Characteristics and environmental determinants of natality, growth and maturity in a natural population of the desert scorpion, Paruroctonus mesaensis (Scorpionida: Vaejovidae)

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Abstract

The scorpion, Paruroctonus mesaensis (Vaejovidae) has seven instar stages and moults six times. There is no post-reproductive moult. The average growth ratio between successive instars is 1–38. The average rate of weight increase is 000249/day. This rate fluctuates seasonally: it is highest in spring and lowest in winter and summer. Growth rate is a function of ambient burrow temperature and prey abundance. Body size is determinate. The growth rate of the pectines is significantly greater in males as compared with females. Analysis indicates that the pectines are a secondary sexual trait in males.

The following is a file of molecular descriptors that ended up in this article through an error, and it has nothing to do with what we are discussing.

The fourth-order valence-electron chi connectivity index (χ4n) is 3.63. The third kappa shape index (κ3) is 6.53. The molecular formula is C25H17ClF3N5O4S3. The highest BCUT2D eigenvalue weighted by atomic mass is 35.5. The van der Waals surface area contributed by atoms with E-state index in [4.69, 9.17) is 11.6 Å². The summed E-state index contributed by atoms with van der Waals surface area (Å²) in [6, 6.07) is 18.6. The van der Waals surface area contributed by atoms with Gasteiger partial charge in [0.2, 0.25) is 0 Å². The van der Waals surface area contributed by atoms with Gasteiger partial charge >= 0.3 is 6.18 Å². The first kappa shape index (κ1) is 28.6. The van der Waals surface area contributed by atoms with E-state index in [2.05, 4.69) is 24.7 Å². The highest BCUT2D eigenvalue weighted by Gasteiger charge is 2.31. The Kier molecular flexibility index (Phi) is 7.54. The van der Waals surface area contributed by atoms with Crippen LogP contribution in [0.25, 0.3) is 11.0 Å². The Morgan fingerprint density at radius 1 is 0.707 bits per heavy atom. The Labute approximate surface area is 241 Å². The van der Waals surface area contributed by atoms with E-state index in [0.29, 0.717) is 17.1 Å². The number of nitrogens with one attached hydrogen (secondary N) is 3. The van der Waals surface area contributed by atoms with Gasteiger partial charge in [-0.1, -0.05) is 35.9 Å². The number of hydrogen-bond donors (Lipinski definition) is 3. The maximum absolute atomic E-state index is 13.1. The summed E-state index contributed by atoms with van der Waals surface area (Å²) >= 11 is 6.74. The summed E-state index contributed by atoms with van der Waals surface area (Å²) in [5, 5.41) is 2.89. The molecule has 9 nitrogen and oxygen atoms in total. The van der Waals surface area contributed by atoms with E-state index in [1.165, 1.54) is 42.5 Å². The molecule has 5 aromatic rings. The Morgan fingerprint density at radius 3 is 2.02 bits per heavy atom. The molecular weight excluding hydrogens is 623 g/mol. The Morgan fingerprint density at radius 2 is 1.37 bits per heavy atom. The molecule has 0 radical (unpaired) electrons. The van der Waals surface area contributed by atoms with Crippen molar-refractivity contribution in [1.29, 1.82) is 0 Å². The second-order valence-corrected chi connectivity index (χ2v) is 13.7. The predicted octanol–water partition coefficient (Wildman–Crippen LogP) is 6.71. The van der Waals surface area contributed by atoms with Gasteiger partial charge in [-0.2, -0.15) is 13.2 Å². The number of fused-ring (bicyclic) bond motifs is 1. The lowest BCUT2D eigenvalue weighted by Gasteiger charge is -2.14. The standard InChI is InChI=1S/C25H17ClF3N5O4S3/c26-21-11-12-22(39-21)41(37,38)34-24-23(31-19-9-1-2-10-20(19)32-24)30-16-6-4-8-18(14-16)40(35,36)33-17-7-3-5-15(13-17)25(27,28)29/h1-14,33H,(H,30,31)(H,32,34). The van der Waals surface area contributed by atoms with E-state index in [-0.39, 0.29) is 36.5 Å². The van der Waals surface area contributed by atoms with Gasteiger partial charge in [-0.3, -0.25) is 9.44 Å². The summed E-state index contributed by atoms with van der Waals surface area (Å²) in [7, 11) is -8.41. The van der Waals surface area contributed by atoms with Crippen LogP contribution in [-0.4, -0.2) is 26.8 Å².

Animals mature from 19 to 24 months of age. Matings were observed from May through October. Gestation lasts 10–14 months. First surface appearance of newborn (instar II) is synchronous throughout the population and occurred in early August for five consecutive years. Some females were observed to be gravid for at least three consecutive years. Gravid females carry an average of 48–8 embryos. However, on the average only 19–9 young/female survive to appear on the surface. Factors which may be responsible for this observed decrease include resorption of embryos; death at birth, eclosion or first moult; and maternal and sibling cannibalism. The influence of various environmental factors on reproduction were analyzed. The number of newborn appearing on the surface and the population biomass of newborn showed a high positive correlation with precipitation and vegetation cover.

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